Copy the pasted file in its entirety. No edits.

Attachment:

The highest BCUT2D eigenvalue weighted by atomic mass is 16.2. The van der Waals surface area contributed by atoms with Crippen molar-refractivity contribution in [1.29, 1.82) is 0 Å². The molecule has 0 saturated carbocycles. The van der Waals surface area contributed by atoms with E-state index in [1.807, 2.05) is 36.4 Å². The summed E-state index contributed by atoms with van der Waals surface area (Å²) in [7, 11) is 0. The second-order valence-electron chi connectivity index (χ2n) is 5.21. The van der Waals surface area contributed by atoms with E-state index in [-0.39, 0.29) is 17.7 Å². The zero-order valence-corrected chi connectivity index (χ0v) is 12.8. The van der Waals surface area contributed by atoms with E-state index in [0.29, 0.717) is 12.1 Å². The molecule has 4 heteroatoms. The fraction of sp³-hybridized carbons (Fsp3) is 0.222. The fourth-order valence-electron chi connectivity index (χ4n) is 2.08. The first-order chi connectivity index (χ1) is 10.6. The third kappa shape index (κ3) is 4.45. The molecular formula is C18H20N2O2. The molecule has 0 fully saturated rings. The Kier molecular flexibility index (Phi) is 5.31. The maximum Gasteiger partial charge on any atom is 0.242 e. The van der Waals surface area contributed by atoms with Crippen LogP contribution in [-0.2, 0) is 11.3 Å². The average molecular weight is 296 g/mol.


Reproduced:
The highest BCUT2D eigenvalue weighted by atomic mass is 16.2. The van der Waals surface area contributed by atoms with Crippen molar-refractivity contribution in [1.29, 1.82) is 0 Å². The molecule has 0 saturated carbocycles. The van der Waals surface area contributed by atoms with E-state index in [1.807, 2.05) is 36.4 Å². The summed E-state index contributed by atoms with van der Waals surface area (Å²) in [7, 11) is 0. The second-order valence-electron chi connectivity index (χ2n) is 5.21. The van der Waals surface area contributed by atoms with E-state index in [-0.39, 0.29) is 17.7 Å². The zero-order valence-corrected chi connectivity index (χ0v) is 12.8. The van der Waals surface area contributed by atoms with E-state index in [0.29, 0.717) is 12.1 Å². The molecule has 4 heteroatoms. The fraction of sp³-hybridized carbons (Fsp3) is 0.222. The fourth-order valence-electron chi connectivity index (χ4n) is 2.08. The first-order chi connectivity index (χ1) is 10.6. The third kappa shape index (κ3) is 4.45. The molecular formula is C18H20N2O2. The molecule has 0 fully saturated rings. The Kier molecular flexibility index (Phi) is 5.31. The maximum Gasteiger partial charge on any atom is 0.242 e. The van der Waals surface area contributed by atoms with Crippen LogP contribution in [-0.2, 0) is 11.3 Å². The average molecular weight is 296 g/mol.